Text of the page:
Whether you have an intolerance, allergy or are trying to cut down on your consumption of animal products, there are tons of reasons you may be looking for an alternative to cooking with eggs. However, they are a crucial ingredient in maintaining the right consistency, structure and flavour of a recipe. Because of this, there are a few things you should consider when searching for an egg replacement. Mainly, what role the egg plays. Is it:
- A binding agent (responsible for combining the ingredients and holding them together?)
- A moistening agent (that adds moisture to the meal?)
- A leavening agent (helping foods to rise and providing a light, airy texture?
- Used for flavour or appearance (creating a golden-brown colouring and a specific taste?
Remember: you may need to experiment before settling on the right substitute – what works for one recipe won’t always work for another.
Are there any pre-made egg alternatives out there?
There are only a handful of pre-made products on the market that can take the place of eggs and egg whites. These include:
Generally, these products are made from a combination of potato starch, tapioca starch and bicarb soda. They act as a binding agent and deliver an egg-like consistency that can pass as the real deal in quiches, cakes and cookies.
What are the best substitutes for eggs when baking?
10. Carbonated water
Carbonated water doubles as a leaving agent, trapping air bubbles in batter and helping to make it light, fluffy and moist once cooked. As a guide, try adding 60ml of carbonated water for every egg the recipe calls for.
Best for: muffins, scones.
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Yoghurt is a great way to add sweetness and moisture to muffins and sponge-based cakes (60g of plain, natural yoghurt is the equivalent to one egg.) It is also a popular egg wash substitute: lightly brush a thin coat onto pastries and breads before putting them in the oven to give them a crispy, golden crust.
Best for: sponge cakes, waffles, pancakes.
8. Vinegar and bicarb soda
If you’re wanting to make baked goods rise, mix one teaspoon of bicarb soda with one tablespoon of white vinegar. This will give the batter a light, fluffy texture.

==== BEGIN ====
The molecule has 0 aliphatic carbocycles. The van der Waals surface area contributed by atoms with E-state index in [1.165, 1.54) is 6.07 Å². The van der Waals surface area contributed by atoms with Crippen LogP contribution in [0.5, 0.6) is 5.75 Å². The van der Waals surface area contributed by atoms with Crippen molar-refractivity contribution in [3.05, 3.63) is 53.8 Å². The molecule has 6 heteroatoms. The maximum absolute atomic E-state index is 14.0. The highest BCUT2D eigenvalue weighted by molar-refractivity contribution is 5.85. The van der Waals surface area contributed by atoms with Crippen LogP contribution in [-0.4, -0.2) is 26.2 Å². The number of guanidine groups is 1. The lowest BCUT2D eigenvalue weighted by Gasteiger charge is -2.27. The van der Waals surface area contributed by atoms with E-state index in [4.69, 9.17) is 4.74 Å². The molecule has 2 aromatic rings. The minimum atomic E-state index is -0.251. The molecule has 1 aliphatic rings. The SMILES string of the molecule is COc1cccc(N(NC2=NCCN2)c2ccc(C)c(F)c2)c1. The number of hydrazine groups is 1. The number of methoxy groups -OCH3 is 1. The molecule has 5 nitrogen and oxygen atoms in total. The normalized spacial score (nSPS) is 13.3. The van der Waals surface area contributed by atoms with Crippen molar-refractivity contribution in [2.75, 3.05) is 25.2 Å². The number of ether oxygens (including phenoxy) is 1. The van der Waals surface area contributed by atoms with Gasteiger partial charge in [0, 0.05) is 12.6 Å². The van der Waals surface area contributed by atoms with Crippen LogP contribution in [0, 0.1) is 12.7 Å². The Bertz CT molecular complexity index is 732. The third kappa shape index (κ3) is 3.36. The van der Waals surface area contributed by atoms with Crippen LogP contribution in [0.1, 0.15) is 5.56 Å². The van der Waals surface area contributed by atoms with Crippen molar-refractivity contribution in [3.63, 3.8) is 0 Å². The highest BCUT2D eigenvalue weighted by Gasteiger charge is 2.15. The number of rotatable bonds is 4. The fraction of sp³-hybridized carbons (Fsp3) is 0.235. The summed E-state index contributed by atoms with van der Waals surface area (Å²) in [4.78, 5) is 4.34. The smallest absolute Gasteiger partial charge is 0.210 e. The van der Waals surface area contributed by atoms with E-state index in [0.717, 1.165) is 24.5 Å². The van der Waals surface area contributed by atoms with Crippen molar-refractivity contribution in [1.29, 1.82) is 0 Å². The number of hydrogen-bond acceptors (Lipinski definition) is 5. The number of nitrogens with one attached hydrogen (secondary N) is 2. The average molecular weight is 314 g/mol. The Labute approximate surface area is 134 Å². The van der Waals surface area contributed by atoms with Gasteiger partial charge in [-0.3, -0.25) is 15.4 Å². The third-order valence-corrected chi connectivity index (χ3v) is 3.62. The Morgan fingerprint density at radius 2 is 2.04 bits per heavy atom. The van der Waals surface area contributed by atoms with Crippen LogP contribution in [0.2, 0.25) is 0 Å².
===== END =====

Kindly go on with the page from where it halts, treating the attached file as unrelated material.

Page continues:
Best for: cakes and muffins.
7. Silken tofu
Silken tofu works perfectly in recipes for dense baked goods (i.e. those that remain gooey and don’t need to rise.) It is virtually flavourless and has a silky consistency when blended. Use 1/4 cup of puréed tofu as a substitute for one whole egg.
Best for: vegan scrambles, brownies, slices, cake.
Ripe, soft bananas can take the place of eggs in most baked goods. They have a creamy, rich flavour and high moisture content that helps binds the other ingredients together. Substitute one egg with half a banana that’s been mashed into a puree. NB: bananas have a distinct taste and contain lots of natural sugars, so are best used in conjunction with complementary flavours.
Best for: doughnuts, , quick breads.
5. Chickpea water
While most of us drain the liquid that comes in a can of chickpeas, it’s actually a very versatile ingredient. Chickpea water (or aquafaba) has a similar consistency to raw egg white and when whipped, will turn into a foamy-meringue like substance. Three tablespoons (or approximately 45 grams) of aquafaba is equivalent to one medium size egg.
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4. Chia seeds
Chia seeds, when ground, will thicken to a gel-like consistency that resembles egg white and makes the perfect binding agent for baked goods. To make a chia egg, stir a tablespoon of chia seeds that have been ground in a spice grinder or mortar and pestle into three tablespoons of water. Then, allow the mix to sit for 30 mins before using (this will take the place of one large egg.) Note: this isn’t suitable for recipes that call for more than two eggs as the batter won’t rise as it would with regular eggs.
Best for: baked goods that call for all-purpose or whole wheat flour.
Unsweetened applesauce is an excellent substitute for recipes that require eggs for the moisture-factor only. Swap out one egg for 1/4 cup of applesauce (either store-bought or homemade.)
Best for: pancakes, muffins, cakes.
2. Psyllium husk
A little psyllium husk goes a long way: whisk one teaspoon (of powder, not the whole husk) with three tablespoons of hot water to replace one egg. Psyllium husk is full of fibre and acts as a binding agent when exposed to moisture. Hint: baking time may need to be extended and browning will be reduced
Best for: banana bread, gluten-free baking.
Flax seeds are just as effective as chia seeds as a binding, foaming and emulsifying agent, only far cheaper. Using a spice grinder or mortar and pestle, grind the flax seeds into a find powder, then whisk with water until it becomes gelatinous. Refrigerate for 15 minutes before using. A basic ratio for one egg is one tablespoon of flax seeds to three tablespoons of water.
Best for: cookies, vegan desserts.
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